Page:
As in the Foxconn-Apple situation described above, suppliers and partners might go the extra mile to offer bigger discounts and drop a number of one-time manufacturing costs (like molding and tooling, or setting up printed circuit board production), hoping to amortize the costs on the future volume.

"With mechanicals, the biggest cost element that is volume- or quantity-dependent is the tooling costs -- for example, the injection-mold tools, or whatnot. For all the different plastic components in any given electronic device, [the price] could be on the order of the several million dollars, so that's amortized across the production volume," says Keller.

He doesn't expect drastic drops in manufacturing costs when the device goes into mass production. He tells Minyanville, "[Google has] already negotiated fairly favorable pricing to begin with," but as the components grow more and more mature, the price of raw materials might be reduced. "For some of the components -- like apps processors, memory, [and] optical sensors -- over the next couple of years, there might be on the order of 20% to 30% takedown on that."

Matter of Strategy

The price tag in a store does not necessarily have to reflect production costs; companies the size of Amazon, Google, or Microsoft (NASDAQ:MSFT) can afford to sell devices at prices that are lower than production costs to quickly grow the installed base, and then the companies make money on exploiting the whole ecosystem.

Smartphone makers usually go for a 60% to 70% margin in their top-tier devices. The Samsung Galaxy 4's price tag includes an estimated 62% margin, and the Apple iPhone 5 is sold with a 68% margin.

Google is known to operate on fairly thin margins, and the price of its recent blockbuster release, the Chromecast, at $35, suggests that Google tends to stick to reasonable price points. (The $1,299 Pixel is the exception to the rule).

But even if Google decides to reap a smartphone-class reward on each Glass sold, the device should still cost no more than $599, and it'll likely be much less than that; $299 (for a 30% margin) or $399 (a 47% margin) might be the sweet spots for the company.

No matter the price, however, analysts are skeptical about the financial impact of the project in the near term.

"I don't know if it will even move the needle," Ivan Feinseth, chief investment officer at Tigress Financial Partners LLC, tells Minyanville.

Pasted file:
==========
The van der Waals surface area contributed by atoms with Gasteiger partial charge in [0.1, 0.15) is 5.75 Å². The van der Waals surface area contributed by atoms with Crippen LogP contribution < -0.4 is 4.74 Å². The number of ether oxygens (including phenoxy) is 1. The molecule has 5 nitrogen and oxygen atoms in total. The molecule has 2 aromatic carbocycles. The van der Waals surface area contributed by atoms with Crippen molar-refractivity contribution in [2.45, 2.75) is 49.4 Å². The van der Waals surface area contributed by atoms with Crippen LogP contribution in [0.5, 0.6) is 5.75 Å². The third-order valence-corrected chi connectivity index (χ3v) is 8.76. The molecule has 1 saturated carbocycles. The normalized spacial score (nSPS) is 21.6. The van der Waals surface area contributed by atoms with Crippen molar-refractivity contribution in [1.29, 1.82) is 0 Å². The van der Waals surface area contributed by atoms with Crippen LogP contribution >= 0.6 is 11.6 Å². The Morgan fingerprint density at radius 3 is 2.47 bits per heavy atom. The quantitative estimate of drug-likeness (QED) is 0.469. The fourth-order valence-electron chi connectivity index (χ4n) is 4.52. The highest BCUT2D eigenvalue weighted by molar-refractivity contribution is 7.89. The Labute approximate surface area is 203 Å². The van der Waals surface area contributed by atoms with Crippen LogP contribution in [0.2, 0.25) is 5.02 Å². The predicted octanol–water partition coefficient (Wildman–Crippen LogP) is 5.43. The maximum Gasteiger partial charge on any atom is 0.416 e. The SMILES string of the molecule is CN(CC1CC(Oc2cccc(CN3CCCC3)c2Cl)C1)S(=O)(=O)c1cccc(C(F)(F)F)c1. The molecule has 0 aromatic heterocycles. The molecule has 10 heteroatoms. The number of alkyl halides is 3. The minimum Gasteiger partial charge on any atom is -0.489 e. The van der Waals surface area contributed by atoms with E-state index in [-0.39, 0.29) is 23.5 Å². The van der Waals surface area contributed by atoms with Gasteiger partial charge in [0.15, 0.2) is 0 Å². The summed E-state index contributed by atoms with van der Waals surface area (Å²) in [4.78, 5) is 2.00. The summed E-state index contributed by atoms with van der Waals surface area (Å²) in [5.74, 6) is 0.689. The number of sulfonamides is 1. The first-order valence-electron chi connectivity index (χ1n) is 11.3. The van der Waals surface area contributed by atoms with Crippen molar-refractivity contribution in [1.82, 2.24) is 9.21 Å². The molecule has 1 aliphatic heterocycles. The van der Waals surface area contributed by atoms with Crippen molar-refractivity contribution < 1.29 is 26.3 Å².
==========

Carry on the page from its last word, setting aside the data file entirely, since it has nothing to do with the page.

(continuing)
That makes sense: According to IHS iSuppli's most optimistic scenario, there'll be just 2 million pairs of smart glasses sold in 2015. Even if we consider that 100% of the market will be dominated by Google and the company opts for a relatively high 60% margin, 2 million sales would bring Google roughly around $600 million in gross profit. For a company that recognizes $29.7 billion in gross profit and $10.7 billion net income per year, a mere $600 million is not going to cause any serious impact.

"It's more of a kind of buzz-related item than actually a business needle-moving item," said Feinseth.

Want to Get "Glass" Now? You Can Get Pretty Close!

While the forthcoming sales of Glass might not mean much to Google's bottom line, it will mean a lot to the companies that are already producing Glass-like devices, including GoPro rugged cameras that start from $199.99.

Several other manufacturers also have products similar to Google Glass readily available or coming soon.

While the most advanced smart glasses from Vuzix M100 (CVE:VZX) are still not in stores, you can opt in for a Wrap 1200 video eyewear for a mere $499.99.

The other option is a pair of Moverio BT-100 wearable glasses from Seiko Epson (TYO:6724), priced at $699.99, and running an Android-based OS.

How about smart devices in active wear? Check out Recon Jet, priced at $599 and due to hit the market in February 2014. Or you might choose a less advanced "live HUD" right now, for just $299. It stealthily integrates into Recon Ready alpine goggles.

If you're ok with having smart glasses without a screen, check out Epiphany Eyewear glasses, equipped with a high-quality camera and onboard storage, starting with $299 for an 8 GB model and arriving in late summer 2013, according to the company.

Indie products, such as GlassUp or PairAsight are options, too.

Whatever alternative you choose, keep in mind that competitors will have a hard time fighting Google Glass for market attention when the company switches on its marketing machine and begins promoting Glass, despite its cost or availability -- and even despite its flaws.

Also read:

Living in a Post-Google Glass World: What the 'Explorer' Reviews Have Taught Us So Far

Despite New Porn Ban, These Four Google Glass Apps Will Strain Moral Fibers

With Glass, Google Steals 'Control Freak' Label From Apple
No positions in stocks mentioned.